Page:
I cannot overstate the degree to which the United States is in an unrecognizable political mood because of how polarizing this president has been.
Let us look at a second scenario. Which are the most important legislative projects on the Republicans’ agenda for the next two years, if they keep the Senate and the House?
There would be a high likelihood of further tax reform and tax cuts. We would likely see further efforts to undo Obamacare. And we would likely see a president who becomes more and more convinced that he has the right formula. Over the last couple of years since he has been in office, Trump has believed more and more in himself, he is more comfortable in his own skin. If the Republicans were to hold the House and the Senate, Trump would see that as a sign that he should double down on ‘America First’. There could be new tariffs and a sharper unilateralism. In some ways Trump has proven to be more ideological than we thought at the beginning. This would only deepen if this midterm election is seen as a confirmation of his style of government and his substance.
Do you think the president’s tax issues and past business deals would case him problems if the Democrats won the House?
You would see a mess, a chaos, a Congress that is even more dysfunctional than it is now. The president enjoys legal immunity on most fronts while he is in office. My understanding is that even if he had committed fraud before he came into office, that could not be prosecuted until he leaves office. The only legal recourse that you could see is a move to impeach him, if the Democrats take the House. But that would have very significant consequences for the American political system. Quite honestly, I am not sure whether that would be a positive step from the perspective of the political health of the United States. If the Democrats do take the House, their best strategy is to ride out the next two years and hope to take the presidency back in 2020.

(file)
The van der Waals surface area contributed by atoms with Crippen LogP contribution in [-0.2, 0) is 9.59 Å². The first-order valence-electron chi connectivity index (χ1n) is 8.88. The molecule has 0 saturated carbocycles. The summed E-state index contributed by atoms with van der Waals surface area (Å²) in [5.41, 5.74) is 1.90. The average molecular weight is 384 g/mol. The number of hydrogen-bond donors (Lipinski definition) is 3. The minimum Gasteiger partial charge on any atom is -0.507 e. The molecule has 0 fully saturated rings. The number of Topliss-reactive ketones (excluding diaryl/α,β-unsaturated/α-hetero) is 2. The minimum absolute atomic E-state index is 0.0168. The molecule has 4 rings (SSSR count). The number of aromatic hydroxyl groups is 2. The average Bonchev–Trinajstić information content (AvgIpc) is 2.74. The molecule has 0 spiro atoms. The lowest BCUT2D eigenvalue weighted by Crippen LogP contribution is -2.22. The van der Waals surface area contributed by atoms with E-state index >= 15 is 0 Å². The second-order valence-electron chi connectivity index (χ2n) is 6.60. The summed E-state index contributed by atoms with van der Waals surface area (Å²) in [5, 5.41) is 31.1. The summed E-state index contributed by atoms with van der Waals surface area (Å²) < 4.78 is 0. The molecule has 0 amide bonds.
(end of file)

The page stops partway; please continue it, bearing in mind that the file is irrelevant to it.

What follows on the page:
If the Democrats do take the House, their best strategy is to ride out the next two years and hope to take the presidency back in 2020.
How severe is the crisis of the deliberative process regarding the legislative record in 2017 of declining debates carried out in the House and declining amendments considered in the Senate?
It is important to appreciate that Trump is a symptom as well as a cause. He reflects a trend in the political life that began in 1994 when the Republicans took back the House while Bill Clinton was president. That really is the beginning of what I would call the death of America’s political center. It is a process that is taking place in Germany right now. Although your political center is weakening, it is not yet depopulated. The American political center does not exist on Capitol Hill. It exists in the public, there are still many centrist Democrats and centrist Republicans. That is why you have seen these big swings in the pendulum from George W. Bush to Barack Obama, and then from Barack Obama to Donald Trump. You don’t know who will come next. It may be a centrist Democrat who looks a lot more like pre-Trump than post-Trump. But it is important to realize that whoever the president is, he or she will be working in a political system in which the political center is effectively gone. I see the Republican Party in particular as being overtaken by an angry insurgency on the far right that is not going to be repaired for a very long time.